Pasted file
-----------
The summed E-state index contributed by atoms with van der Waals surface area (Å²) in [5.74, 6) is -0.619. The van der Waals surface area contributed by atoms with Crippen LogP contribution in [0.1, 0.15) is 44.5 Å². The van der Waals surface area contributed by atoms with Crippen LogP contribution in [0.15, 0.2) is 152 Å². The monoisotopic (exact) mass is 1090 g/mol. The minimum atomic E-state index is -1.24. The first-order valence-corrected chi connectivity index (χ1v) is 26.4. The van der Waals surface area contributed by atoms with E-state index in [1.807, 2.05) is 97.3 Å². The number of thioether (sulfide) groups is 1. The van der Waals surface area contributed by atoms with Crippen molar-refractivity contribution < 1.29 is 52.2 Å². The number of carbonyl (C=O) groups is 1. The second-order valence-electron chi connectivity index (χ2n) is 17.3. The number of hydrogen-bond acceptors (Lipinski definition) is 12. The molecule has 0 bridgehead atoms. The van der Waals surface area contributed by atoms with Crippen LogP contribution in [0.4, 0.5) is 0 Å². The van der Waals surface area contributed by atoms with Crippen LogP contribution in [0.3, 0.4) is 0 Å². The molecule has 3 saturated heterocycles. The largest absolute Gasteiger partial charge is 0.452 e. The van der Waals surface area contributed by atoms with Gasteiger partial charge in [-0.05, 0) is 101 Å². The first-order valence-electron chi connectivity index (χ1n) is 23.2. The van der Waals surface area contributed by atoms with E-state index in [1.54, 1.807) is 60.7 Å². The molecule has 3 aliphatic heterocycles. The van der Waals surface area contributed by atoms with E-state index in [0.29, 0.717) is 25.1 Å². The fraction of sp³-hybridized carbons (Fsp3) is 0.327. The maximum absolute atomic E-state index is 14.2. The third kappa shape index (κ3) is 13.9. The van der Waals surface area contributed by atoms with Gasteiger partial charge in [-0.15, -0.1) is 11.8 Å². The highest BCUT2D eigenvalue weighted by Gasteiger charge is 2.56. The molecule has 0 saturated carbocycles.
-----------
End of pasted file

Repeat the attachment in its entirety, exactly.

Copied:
The summed E-state index contributed by atoms with van der Waals surface area (Å²) in [5.74, 6) is -0.619. The van der Waals surface area contributed by atoms with Crippen LogP contribution in [0.1, 0.15) is 44.5 Å². The van der Waals surface area contributed by atoms with Crippen LogP contribution in [0.15, 0.2) is 152 Å². The monoisotopic (exact) mass is 1090 g/mol. The minimum atomic E-state index is -1.24. The first-order valence-corrected chi connectivity index (χ1v) is 26.4. The van der Waals surface area contributed by atoms with E-state index in [1.807, 2.05) is 97.3 Å². The number of thioether (sulfide) groups is 1. The van der Waals surface area contributed by atoms with Crippen molar-refractivity contribution < 1.29 is 52.2 Å². The number of carbonyl (C=O) groups is 1. The second-order valence-electron chi connectivity index (χ2n) is 17.3. The number of hydrogen-bond acceptors (Lipinski definition) is 12. The molecule has 0 bridgehead atoms. The van der Waals surface area contributed by atoms with Crippen LogP contribution in [0.4, 0.5) is 0 Å². The van der Waals surface area contributed by atoms with Crippen LogP contribution in [0.3, 0.4) is 0 Å². The molecule has 3 saturated heterocycles. The largest absolute Gasteiger partial charge is 0.452 e. The van der Waals surface area contributed by atoms with Gasteiger partial charge in [-0.05, 0) is 101 Å². The first-order valence-electron chi connectivity index (χ1n) is 23.2. The van der Waals surface area contributed by atoms with E-state index in [1.54, 1.807) is 60.7 Å². The molecule has 3 aliphatic heterocycles. The van der Waals surface area contributed by atoms with E-state index in [0.29, 0.717) is 25.1 Å². The fraction of sp³-hybridized carbons (Fsp3) is 0.327. The maximum absolute atomic E-state index is 14.2. The third kappa shape index (κ3) is 13.9. The van der Waals surface area contributed by atoms with Gasteiger partial charge in [-0.15, -0.1) is 11.8 Å². The highest BCUT2D eigenvalue weighted by Gasteiger charge is 2.56. The molecule has 0 saturated carbocycles.